Wednesday, October 3, 2012

31 Days:::There is Something to be Said for Mainstream:::Young Adult Reads


I'm pretty sure that we have all seen (if not read, or watched the movies) these book covers, right?  They grabbed the media by the horns and made national headlines.  Some of them are still making national headlines. 

And I'm ok with that. 

These are the books that have convinced children to read.  That have convinced teens that even though they are beyond going to an elementary school media center every week that it is still cool to read.

They have become part of our culture.  As a teacher, they are the books that I found to be the ones that I had to read if I was going to have any kind of credibility with my students.  If you are a parent and your child shows interest in these books, read them or read them together, or read them separately but together and talk about them on the way to school or the soccer game or in the drive thru line at McDonald's. 

I strongly believe that parents should take an active role in what their kids are reading and that you are in charge of deciding when they're ready for different mainstream books.

For us, I read the first Harry Potter book out loud to the girls over the summer in between 2nd and 3rd grades.  We snuggled up on the couch together and read.  When they visited my aunt in Chicago for a week that summer, they brought the book and she read to them.  At the end of the summer, after we had finished the book, we watched the movie.

The girls haven't read Twilight and they haven't expressed a huge desire to either.  Three years ago, I had a Twilight book club with a group of 5th grade girls in the library in the morning.  They had parent permission and teacher recommendations - would they be able to stick with a book of that length?  They had all seen the movie and were chomping at the bit to read the book.  So we read and discussed, compared it to the movie.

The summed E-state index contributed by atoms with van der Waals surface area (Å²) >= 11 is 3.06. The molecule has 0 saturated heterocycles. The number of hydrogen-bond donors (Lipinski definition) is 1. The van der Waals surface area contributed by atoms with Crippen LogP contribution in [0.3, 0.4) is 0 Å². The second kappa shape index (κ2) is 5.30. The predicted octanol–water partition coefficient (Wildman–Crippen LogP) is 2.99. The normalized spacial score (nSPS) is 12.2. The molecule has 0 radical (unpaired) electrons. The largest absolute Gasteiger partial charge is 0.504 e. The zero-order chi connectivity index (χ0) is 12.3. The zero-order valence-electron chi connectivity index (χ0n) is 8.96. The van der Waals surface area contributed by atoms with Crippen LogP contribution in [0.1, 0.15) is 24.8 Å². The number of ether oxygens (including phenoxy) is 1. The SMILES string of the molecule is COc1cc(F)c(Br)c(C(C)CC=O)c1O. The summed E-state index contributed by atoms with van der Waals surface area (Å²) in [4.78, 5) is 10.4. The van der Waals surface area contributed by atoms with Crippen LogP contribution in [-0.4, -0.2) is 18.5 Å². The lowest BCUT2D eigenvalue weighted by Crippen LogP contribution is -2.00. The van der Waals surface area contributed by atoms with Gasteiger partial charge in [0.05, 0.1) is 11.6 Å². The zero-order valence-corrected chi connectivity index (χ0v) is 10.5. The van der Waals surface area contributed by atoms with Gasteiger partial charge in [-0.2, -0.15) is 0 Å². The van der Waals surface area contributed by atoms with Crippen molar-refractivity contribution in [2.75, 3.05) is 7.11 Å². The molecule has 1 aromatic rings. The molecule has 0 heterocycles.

Chandler was desperate to read The Hunger Games.  Chris and I had both read it several years ago and felt like she would be fine to read it.  But we saw the movie before granting permission for that - and after our viewing, we decided that she wasn't quite ready to see it live and in person.

Sometimes peer pressure is good.  Peer pressure to participate in underage drinking = bad.  Peer pressure to READ = good.

But, now here's the question...what do you do when you have finished these books?  What do you read next???

{that's coming tomorrow!}


5 comments:

yourfriendrobin said...

The Shadow Children was a pretty cool young adult series, if you liked the Hunger Games. It's probably a lower level...maybe 5th grade level or so, but I got hooked and read the whole thing in a long weekend a few years back.

There was another one that looked intriguing, but I haven't read it yet so I can't say for sure, called Uglies (and I want to say there was a Pretties, too.) I will read that as soon as I get my hands on it.

♥B said...

I've read them all except Lightening Thief. As a teacher I read a lot of YA fiction and I find most of it to be quite good.

♥B
With Love From Michigan

Angie said...

The Shadow Children will be making an appearance in a few days! :)

Kristin said...

I have read The Sisterhood books, but I haven't ready any of the others (even though I read a lot). The problem is 1) the rest of the books don't really appeal to me and since I'm busy with 5 kids, I read what I know I'll like...and 2) I'm a bit of a rebel and if everyone likes it, I tend to stay away. Not a good attitude, I guess. :-) I'm really tempted to read The Hunger Game books, though.

Christy Diaz said...

I adore reading so I look forward to the rest of these posts. I resisted reading the Harry Potter series for years (despite Juli's best efforts) and when I finally did, I loved them. Twilight...not so much. And, Kristin, I don't know you but you should definitely read The Hunger Games.